Briefings on Talent & Leadership carried an article on the biology of leadership, with a specific focus on the brain, in the Q4 issue last year. Given the discussions on brain-based education and research in independent schools, this article is valuable for its insights into organizational leadership and how we might be better aware of the role the brain plays, in a leader as well as in employees, managers, etc.
Author David Berreby proposes some "guideposts for leadership" that are helpful:
(1) "It's top-down and bottom-up." Bottom-up processes (i.e., sights, sounds, strong feelings) are important in how people within an organization behave, but so too are top-down processes (rational decision-making and conscious thoughts). "To reach people and motivate them, engage both their top-down thinking and their bottom-up intuitions.
(2) "Big challenges don't always need big solutions." One of the brain's biases is that big problems need big reponses. Not true, as Berreby says, "remember that everything you experience has multiple meanings, because the same object is treated differently in different parts of the brain." Instead of making that big change, you might consider "slight adjustments to detail that matter at other levels of meaning. These are easier and quicker. Often, they're all it takes." Berrby cites the example of "opt-in" versus "opt-out" programs. If you institute an opt-out regime, where people have to consciously choose to refuse something, they will do the action in question (most of the time). Why? Simple: people are averse to change, and paperwork (opting out) is yet another task that seems burdensome.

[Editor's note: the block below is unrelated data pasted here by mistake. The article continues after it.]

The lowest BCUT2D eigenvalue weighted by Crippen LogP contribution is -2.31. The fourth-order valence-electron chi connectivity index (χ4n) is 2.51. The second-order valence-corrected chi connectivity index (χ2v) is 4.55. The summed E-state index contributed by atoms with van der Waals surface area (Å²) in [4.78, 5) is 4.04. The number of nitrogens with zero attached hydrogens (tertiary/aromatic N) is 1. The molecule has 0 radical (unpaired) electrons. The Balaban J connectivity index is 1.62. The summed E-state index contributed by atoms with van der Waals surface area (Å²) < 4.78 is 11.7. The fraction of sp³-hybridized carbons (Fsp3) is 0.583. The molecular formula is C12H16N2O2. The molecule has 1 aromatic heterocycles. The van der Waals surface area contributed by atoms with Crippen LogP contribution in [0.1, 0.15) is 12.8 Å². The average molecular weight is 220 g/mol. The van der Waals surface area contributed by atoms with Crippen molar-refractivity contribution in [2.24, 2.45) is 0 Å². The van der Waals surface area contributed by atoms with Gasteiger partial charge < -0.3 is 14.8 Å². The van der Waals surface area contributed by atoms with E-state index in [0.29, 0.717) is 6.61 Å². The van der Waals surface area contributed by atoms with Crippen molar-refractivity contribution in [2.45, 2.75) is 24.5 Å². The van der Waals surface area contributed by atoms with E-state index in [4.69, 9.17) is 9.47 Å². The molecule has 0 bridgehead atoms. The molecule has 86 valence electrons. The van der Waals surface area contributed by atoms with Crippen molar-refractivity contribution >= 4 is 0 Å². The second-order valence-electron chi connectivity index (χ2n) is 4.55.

(3) "Awareness of the biology helps control the biology." The weather is cited as an example of an influence over an interview, etc; folks who interview on cloudy and rainy days tend to have poor interview experiences, as opposed to those who interview on sunny days. We need to plan for the possibility that our judgment may be clouded (no pun intended) on such days; we need to identify a way to correct the rain effect (or similar).
(4) "Make the story coherent on many levels." We know that all brain functions are inter-connected; they depend on one another; they do not work in isolation. Knowing that, "the best way to engage the multi-leveled brain is to tell a story [to others: employees, mid-level managers, etc.] that works at many levels. The more parts [...] you can speak to, the more effective the message."
Check out David Berreby's blog, Mind Matters.